- The EPA does not regulate 51 known water contaminants
- Lead, arsenic, chlorine, bacteria, fecal matter and other toxins are VERY common
- Contains no additional health benefits
Even now, it’s easy to assume that in a country like ours, you should be able to turn on the tap and feel confident that the water that flows out of it is safe for you and your family to drink. However, there have enough high profile news reports during the last couple of years for the message to get through that in fact, America’s tap water isn’t necessarily safe.
America’s Aging Pipelines
It isn’t a secret that the pipework that crises-crosses the country has been there for a long time. Parts of the water system are over 100 years old. In many areas, the water supply was originally built to supply only a few hundred, or a few thousand people. As the population grew, and towns and cities expanded, the pressure on those aging water pipes increased. The pipes were originally laid for a very different America of 100 years ago.
One of the most frightening stories to have emerged is the presence of lead in drinking water. In Flint, MI, the story that the town’s water contained dangerously high levels of lead hit the headlines. And yet Flint is not alone. The water-bearing infrastructure across the whole country is in trouble, and the cracks are, literally, starting to show.
‘Buried No Longer’
In 2012, the American Water Works Association published a fascinating and worrying report, ‘Buried No Longer: Confronting America’s Water infrastructure Challenge.’
A number of key findings in the report bring home the scale of the problem.
‘Investment needs for buried drinking water infrastructure total more than $1 trillion nationwide over the next 25 years,’
American Water Works Association
The estimated aggregate cost of replacing the 700,000 miles of water bearing pipework totals over $2.1 trillion.
Aging pipes corrode and leak. The corrosion and solder is how lead ends up in the water supply and coming out of our taps. There’s chemical and polluted groundwater contamination to consider, which allegedly will increase as a result of fracking.
Killing with Kindness?
In addition to all of this, there’s also the major problem of the stuff that’s put into our water, that’s designed to protect us. Chlorine is added as an all-purpose disinfectant which nullifies pathogens. However, chlorine reacts with organic waste particles and produces a stew of by-product chemicals called trihalomethanes (THM). These chemicals are toxic and harmful to our health, and are implicated in cases of rectal and colon cancer, bladder cancer and incidents of miscarriage.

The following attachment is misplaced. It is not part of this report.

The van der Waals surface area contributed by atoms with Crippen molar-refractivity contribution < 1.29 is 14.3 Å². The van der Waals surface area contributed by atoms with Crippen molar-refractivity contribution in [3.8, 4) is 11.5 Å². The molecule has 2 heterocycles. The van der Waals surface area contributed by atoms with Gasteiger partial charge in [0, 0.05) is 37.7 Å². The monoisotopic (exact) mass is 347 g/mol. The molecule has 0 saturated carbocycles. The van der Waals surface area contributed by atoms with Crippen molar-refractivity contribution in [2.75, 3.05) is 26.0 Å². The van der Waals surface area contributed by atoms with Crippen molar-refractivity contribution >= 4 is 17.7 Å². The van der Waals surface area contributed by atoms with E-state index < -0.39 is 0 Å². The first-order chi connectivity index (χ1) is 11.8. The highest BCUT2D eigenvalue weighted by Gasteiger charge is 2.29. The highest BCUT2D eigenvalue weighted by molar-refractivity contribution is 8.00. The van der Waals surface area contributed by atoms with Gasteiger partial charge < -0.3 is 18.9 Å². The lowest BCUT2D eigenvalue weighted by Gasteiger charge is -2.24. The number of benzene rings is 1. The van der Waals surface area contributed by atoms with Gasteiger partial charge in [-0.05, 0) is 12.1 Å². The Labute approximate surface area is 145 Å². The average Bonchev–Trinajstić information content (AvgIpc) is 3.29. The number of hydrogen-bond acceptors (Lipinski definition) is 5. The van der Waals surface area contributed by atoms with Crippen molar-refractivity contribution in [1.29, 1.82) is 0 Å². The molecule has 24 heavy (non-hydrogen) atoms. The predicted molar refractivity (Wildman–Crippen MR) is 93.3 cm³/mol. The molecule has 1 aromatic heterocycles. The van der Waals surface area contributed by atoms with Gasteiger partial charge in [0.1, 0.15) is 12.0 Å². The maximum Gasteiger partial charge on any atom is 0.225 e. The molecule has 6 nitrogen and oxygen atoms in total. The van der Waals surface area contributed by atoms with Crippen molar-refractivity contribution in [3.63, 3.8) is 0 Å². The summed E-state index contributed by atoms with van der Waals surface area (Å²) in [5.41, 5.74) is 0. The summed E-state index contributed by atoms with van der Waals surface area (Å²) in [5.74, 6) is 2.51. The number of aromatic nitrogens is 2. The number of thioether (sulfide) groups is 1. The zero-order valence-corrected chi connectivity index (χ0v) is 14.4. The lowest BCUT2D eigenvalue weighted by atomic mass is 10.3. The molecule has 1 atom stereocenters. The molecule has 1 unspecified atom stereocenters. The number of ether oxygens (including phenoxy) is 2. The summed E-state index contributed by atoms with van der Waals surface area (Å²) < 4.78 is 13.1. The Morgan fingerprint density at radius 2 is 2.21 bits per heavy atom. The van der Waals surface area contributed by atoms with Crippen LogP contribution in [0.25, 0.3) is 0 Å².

In a report from the Environmental Working Group, it was found that in tests that involved 201 water utilities, serving 100 million people, all of the test samples contained THMs.
Another concern is the effect that increased agriculture has on our water supply. Chemical fertilizers and manure runoff can contain phosphorus and nitrate. These elements can lead in turn to both direct health issues from consumption of nitrate in particular; and the need for further chemical water treatment to eliminate algal blooms due to excessive levels of phosphorus.
All in all, tap water cannot be considered the safe option that it once was.
Patching Up the Problem
There’s not enough money in the pot to fix America’s water problems, and so repairs and replacement pipes are fitted on a piecemeal basis. Before the scale of the problem really took hold of the public’s attention with beleaguered Flint, some $6 billion was set aside by congress to help the water crisis, in the American Recovery and Reinvestment Act of 2009. That’s a lot of money, but nowhere near enough.
It’s safe to assume that water quality on a wholesale basis isn’t going to improve anytime soon. What you can do is find out about your own water supply and whether it gives you cause for concern. To access information about current local water quality, you can apply for a report from American Water.
Where Do We Go from Here?
You may still wish to continue drinking tap water. After all, there is nothing more convenient than simply turning on the tap, and there is an argument that if you pay something (which you do, directly or indirectly), then you should be able to use it.
If that’s the case, then there are steps you can take to make drinking tap water safer.
- Only drink water from the cold tap
- Run the tap for a minute or so before filling your glass
- Boil the water before drinking it
Clean water for all is a basic requirement. In these uncertain times, make yourself aware of the quality of your own water and act accordingly. It’s likely that more stories will hit the headlines about America’s water over the coming months and years; and we can only hope that each time, important lessons are being learned.